Smith, A. (2011) Prison stories and what they mean. Paper presented to: Joint Conference of the National Popular Culture & American Culture Association (PCA/ACA) and the Southwest/Texas Popular Culture & American Culture Association (SWTX PCA/ACA), San Antonio, Texas, 20 - 23 April 2011. (Unpublished)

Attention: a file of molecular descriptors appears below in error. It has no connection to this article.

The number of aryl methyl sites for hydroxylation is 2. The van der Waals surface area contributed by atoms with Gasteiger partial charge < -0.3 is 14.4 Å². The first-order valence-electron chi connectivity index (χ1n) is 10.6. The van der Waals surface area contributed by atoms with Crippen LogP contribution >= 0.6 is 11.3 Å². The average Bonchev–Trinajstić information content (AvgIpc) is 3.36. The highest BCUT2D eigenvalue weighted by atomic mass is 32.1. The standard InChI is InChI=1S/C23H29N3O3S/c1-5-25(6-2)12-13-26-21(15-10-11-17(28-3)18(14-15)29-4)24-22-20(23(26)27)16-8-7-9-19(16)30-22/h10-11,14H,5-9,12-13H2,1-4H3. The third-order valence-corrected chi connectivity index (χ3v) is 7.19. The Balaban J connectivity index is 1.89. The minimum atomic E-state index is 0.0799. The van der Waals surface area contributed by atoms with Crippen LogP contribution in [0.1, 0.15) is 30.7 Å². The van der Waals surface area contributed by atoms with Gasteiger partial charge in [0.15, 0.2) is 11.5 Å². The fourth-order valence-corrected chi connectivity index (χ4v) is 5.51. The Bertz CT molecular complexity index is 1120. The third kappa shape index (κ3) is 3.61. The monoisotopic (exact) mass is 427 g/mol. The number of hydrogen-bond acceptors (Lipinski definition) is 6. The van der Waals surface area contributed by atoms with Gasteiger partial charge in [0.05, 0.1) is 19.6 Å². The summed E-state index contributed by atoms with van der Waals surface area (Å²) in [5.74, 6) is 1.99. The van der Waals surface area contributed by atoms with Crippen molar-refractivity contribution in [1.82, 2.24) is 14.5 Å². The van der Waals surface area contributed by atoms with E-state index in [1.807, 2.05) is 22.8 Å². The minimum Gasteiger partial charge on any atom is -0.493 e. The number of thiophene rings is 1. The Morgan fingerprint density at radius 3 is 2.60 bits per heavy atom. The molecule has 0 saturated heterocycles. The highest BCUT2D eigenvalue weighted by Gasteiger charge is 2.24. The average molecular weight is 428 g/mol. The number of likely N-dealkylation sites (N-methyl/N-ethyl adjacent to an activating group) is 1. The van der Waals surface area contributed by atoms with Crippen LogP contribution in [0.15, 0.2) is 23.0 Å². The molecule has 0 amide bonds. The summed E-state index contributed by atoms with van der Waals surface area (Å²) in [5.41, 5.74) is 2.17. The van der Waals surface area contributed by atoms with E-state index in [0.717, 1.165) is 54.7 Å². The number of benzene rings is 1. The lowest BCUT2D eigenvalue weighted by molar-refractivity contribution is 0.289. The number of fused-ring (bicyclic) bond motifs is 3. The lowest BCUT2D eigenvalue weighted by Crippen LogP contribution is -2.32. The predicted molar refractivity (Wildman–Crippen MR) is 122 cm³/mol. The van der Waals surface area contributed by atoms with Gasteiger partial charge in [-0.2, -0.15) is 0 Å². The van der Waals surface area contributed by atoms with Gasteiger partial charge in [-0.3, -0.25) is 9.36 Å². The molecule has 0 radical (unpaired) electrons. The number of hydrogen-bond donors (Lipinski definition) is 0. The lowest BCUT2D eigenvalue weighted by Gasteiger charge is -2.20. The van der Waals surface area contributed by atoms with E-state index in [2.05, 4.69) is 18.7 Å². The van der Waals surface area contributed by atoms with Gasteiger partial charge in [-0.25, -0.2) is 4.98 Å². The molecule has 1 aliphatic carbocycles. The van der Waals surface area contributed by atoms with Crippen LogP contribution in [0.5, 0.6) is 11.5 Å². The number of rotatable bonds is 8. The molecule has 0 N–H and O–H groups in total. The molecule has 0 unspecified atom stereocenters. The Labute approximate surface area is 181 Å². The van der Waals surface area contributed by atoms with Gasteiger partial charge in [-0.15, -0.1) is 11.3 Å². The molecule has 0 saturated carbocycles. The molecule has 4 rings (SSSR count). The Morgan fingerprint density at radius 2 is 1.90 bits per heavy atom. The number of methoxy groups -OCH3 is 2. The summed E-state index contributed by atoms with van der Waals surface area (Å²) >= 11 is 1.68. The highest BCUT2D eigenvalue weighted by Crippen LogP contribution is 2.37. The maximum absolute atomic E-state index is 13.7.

The paper I proposed for this conference developed the theme of how we might derive knowledge from sources which are inherently unreliable. I set out not to reach conclusions but to challenge assumptions. I presented myself as the maker of primary texts both in fiction and journalism and suggested some of the forces at work to shape original material before it becomes apart of the public domain. I illustrated this point by telling two prison stories and commenting on the way(s) they were made public. My relationship with the Captivity Narratives community has in the past been that of a relative outsider. As a writer of stories about contemporary imprisonment I was not working in the tradition as it existed. Mark Allen was interested to push the boundaries of the genre and so made a space for me. At this conference I found myself reading my paper alongside Anne Babson of The University of Mississippi who made a presentation about a contemporary prison poet, Jimmy Santiago Baca. Our papers are to be published in Feb 2012 in a book The Captivity Narrative edited by Mark Allen. Writing about contemporary incarceration is becoming an established part of the CN genre. This was a conference with 4000+ attendees. I focussed on panels which were concerned with biography and fictionalised biography. I am still interested in the ways in which the techniques of fiction are used to produce versions of truth-telling.